5 Ways to Up Your Content-Marketing Game
Grow Your Business, Not Your Inbox
In the modern business world, content marketing is an absolute must if you’re serious about establishing connections, cementing relationships with customers, increasing sales and growing your company.
Traditional marketing is old, and it’s dying. Marketers are making the shift toward content marketing, and they're finding success. The Content Marketing Institute defines the practice as a "strategic marketing approach focused on creating and distributing valuable, relevant, and consistent content to attract and retain a clearly-defined audience -- and, ultimately, to drive profitable customer action."
Instead of selfishly pitching your products or services, you're providing relevant, useful information to help solve the issues your clients and prospective customers face on a daily basis.
Here are five ways to make content marketing work for you.
1. Craft quality content that ranks on Google.
Zach Bulygo and Sean Work of KISSmetrics describe an absolute baseline for content marketing: It must be engaging and thought-provoking enough to drive actions.
An engaged audience hangs on your every word and takes in all that you write or say. It starts with you and what you write.
Leave readers with questions. Ask simple questions about how they intend to act on the tips you’ve shared.
Include an important and promising introduction: Pique your readers’ curiosity by hinting at what they'll gain if they continue reading.
Tell stories: Humans are emotional beings. We're more likely to remember the story about events leading up to war in 1976 than the year the war began.
If you provide content that sparks a flurry of comments, search-engine bots will realize your post isn't only important but also is being updated regularly. This is a great way to get Google to come back to your site more frequently.
2. Clearly define your audience.
“Clearly defining your target audience is the No. 1 one thing your content-marketing strategy should take care of, but I’m often amazed by how many businesses skip right past this step,” says Abdullahi Muhammed, Founder and CEO of content-marketing agency Oxygenmat. "Without knowing who you are marketing to, what keeps them awake at night and where they hang out online, you have zero chance of creating content that truly educates, entertains and converts them.”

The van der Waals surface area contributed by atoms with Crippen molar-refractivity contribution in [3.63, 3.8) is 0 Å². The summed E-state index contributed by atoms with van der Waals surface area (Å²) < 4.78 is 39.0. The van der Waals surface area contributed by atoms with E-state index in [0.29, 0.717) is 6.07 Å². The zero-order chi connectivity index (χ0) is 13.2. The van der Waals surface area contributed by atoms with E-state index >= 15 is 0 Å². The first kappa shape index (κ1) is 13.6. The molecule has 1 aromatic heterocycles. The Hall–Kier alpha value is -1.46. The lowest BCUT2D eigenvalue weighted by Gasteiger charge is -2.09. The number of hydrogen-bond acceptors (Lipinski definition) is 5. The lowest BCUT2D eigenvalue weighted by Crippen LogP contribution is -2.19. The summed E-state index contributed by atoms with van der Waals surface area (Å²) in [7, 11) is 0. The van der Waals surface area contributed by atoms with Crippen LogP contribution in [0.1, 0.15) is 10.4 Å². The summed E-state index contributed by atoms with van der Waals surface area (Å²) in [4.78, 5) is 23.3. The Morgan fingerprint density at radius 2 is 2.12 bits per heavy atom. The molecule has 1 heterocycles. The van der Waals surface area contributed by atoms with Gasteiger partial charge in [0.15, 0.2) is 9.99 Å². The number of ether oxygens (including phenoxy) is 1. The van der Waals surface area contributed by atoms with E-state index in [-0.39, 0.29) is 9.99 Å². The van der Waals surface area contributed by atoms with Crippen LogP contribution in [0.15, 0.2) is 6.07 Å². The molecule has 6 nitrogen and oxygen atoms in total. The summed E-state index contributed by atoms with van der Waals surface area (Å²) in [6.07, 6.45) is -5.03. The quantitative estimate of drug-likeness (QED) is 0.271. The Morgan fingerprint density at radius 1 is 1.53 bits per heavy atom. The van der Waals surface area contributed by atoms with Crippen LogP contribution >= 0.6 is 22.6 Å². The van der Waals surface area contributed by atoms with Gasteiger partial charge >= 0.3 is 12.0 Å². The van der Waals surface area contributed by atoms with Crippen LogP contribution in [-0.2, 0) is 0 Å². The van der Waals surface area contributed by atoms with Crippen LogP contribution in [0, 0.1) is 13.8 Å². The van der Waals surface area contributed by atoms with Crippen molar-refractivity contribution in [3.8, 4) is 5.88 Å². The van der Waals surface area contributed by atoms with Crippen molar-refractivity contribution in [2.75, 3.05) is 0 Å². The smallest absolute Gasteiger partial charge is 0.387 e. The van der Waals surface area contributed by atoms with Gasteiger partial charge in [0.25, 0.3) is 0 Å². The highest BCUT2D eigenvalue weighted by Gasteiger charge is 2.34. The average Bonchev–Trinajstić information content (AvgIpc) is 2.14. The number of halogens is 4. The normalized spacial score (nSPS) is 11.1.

Business owners often believe they simply “know” their audience. Experienced marketers understand that only careful research will lay an effective foundation for any campaign.
Don't stop after you define your target audience's basic demographics. Establish specific personas for different types of people who are likely to want what you're offering. Describe each persona’s geographic location, occupation, income and other characteristics to get inside their heads and start to understand their motivations.
3. Repurpose your content.
Let me guess: You’re thinking, “Hell no!” You're not alone. Many people believe content always should be fresh -- never warmed-over with a few tweaks and re-served to your audience. It's understandable to worry that you're undercutting them or risking their confidence in your brand.
In fact, adapting and repurposing your content for various delivery methods makes good sense. Some people are highly visual and respond best to content that includes infographics or videos. Others desire the in-depth information they can get through webinars. And some members of your target audience are so busy multi-tasking, they can afford to listen to a podcast only while jogging or driving.
If you churn out dozens of different pieces but use a one-size-fits-all approach, you might be disappointed by the small number of shares and likes you earn. Experiment by repurposing your existing content and packaging it in new formats.
4. Promote and distribute your content.
All your high-impact research and other good work will be futile if you fail to get the content in front of your audience. According to 2014 study from Altimeter, 53 percent of business owners know they need a content distribution strategy, but only 26 percent actually invest in one.
Great content doesn't automatically find an audience. It won't distribute itself. Create a plan for how, when and where you'll promote your content pieces.
5. Set specific goals.
Online marketing guru and Due founder John Rampton says businesses often fail to set realistic objectives for content-marketing efforts. "When I ask business owners what they hope to accomplish from their content, nine times out of 10 they say, ‘Increased sales,' " he says. "But the reality is that there are few times when a single piece of content can be directly tied to revenue.”
What's a better way to frame the content marketing issue? "Some of the most common are increased leads, brand awareness (keeping your company top of mind) and customer retention," Rampton says. "Keep in mind that some business goals can be a little lofty -- and difficult to track. For instance, who doesn’t want increased brand awareness? But if you’re going to state this as a goal for your content-marketing efforts, how are you going to know if you’ve achieved it? This is where tracking specific metrics come in."